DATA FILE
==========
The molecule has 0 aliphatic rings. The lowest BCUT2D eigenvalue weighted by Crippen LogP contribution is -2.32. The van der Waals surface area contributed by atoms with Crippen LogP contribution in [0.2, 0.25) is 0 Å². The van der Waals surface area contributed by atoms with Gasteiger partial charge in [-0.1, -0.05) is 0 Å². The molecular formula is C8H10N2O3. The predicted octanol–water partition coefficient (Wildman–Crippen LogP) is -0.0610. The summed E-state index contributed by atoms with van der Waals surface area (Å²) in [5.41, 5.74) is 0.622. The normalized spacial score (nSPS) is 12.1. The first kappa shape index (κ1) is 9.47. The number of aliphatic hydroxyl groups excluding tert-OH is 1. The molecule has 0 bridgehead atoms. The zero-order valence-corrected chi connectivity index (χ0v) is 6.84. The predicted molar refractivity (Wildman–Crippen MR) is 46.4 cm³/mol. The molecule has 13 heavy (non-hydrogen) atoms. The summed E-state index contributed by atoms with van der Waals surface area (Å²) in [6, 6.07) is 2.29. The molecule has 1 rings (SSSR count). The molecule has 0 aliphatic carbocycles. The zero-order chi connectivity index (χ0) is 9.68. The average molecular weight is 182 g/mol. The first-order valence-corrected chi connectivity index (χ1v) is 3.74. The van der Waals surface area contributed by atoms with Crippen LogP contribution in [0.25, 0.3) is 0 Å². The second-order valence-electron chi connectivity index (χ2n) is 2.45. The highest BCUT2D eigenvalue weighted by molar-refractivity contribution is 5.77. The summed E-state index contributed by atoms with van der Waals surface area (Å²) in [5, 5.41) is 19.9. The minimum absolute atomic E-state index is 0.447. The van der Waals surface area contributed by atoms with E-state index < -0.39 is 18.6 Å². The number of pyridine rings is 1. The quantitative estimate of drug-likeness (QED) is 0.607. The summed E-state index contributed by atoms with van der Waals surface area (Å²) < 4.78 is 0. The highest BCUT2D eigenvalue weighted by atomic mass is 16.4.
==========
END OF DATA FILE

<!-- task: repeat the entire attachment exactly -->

The molecule has 0 aliphatic rings. The lowest BCUT2D eigenvalue weighted by Crippen LogP contribution is -2.32. The van der Waals surface area contributed by atoms with Crippen LogP contribution in [0.2, 0.25) is 0 Å². The van der Waals surface area contributed by atoms with Gasteiger partial charge in [-0.1, -0.05) is 0 Å². The molecular formula is C8H10N2O3. The predicted octanol–water partition coefficient (Wildman–Crippen LogP) is -0.0610. The summed E-state index contributed by atoms with van der Waals surface area (Å²) in [5.41, 5.74) is 0.622. The normalized spacial score (nSPS) is 12.1. The first kappa shape index (κ1) is 9.47. The number of aliphatic hydroxyl groups excluding tert-OH is 1. The molecule has 0 bridgehead atoms. The zero-order valence-corrected chi connectivity index (χ0v) is 6.84. The predicted molar refractivity (Wildman–Crippen MR) is 46.4 cm³/mol. The molecule has 13 heavy (non-hydrogen) atoms. The summed E-state index contributed by atoms with van der Waals surface area (Å²) in [6, 6.07) is 2.29. The molecule has 1 rings (SSSR count). The molecule has 0 aliphatic carbocycles. The zero-order chi connectivity index (χ0) is 9.68. The average molecular weight is 182 g/mol. The first-order valence-corrected chi connectivity index (χ1v) is 3.74. The van der Waals surface area contributed by atoms with Crippen LogP contribution in [0.25, 0.3) is 0 Å². The second-order valence-electron chi connectivity index (χ2n) is 2.45. The highest BCUT2D eigenvalue weighted by molar-refractivity contribution is 5.77. The summed E-state index contributed by atoms with van der Waals surface area (Å²) in [5, 5.41) is 19.9. The minimum absolute atomic E-state index is 0.447. The van der Waals surface area contributed by atoms with E-state index < -0.39 is 18.6 Å². The number of pyridine rings is 1. The quantitative estimate of drug-likeness (QED) is 0.607. The summed E-state index contributed by atoms with van der Waals surface area (Å²) < 4.78 is 0. The highest BCUT2D eigenvalue weighted by atomic mass is 16.4.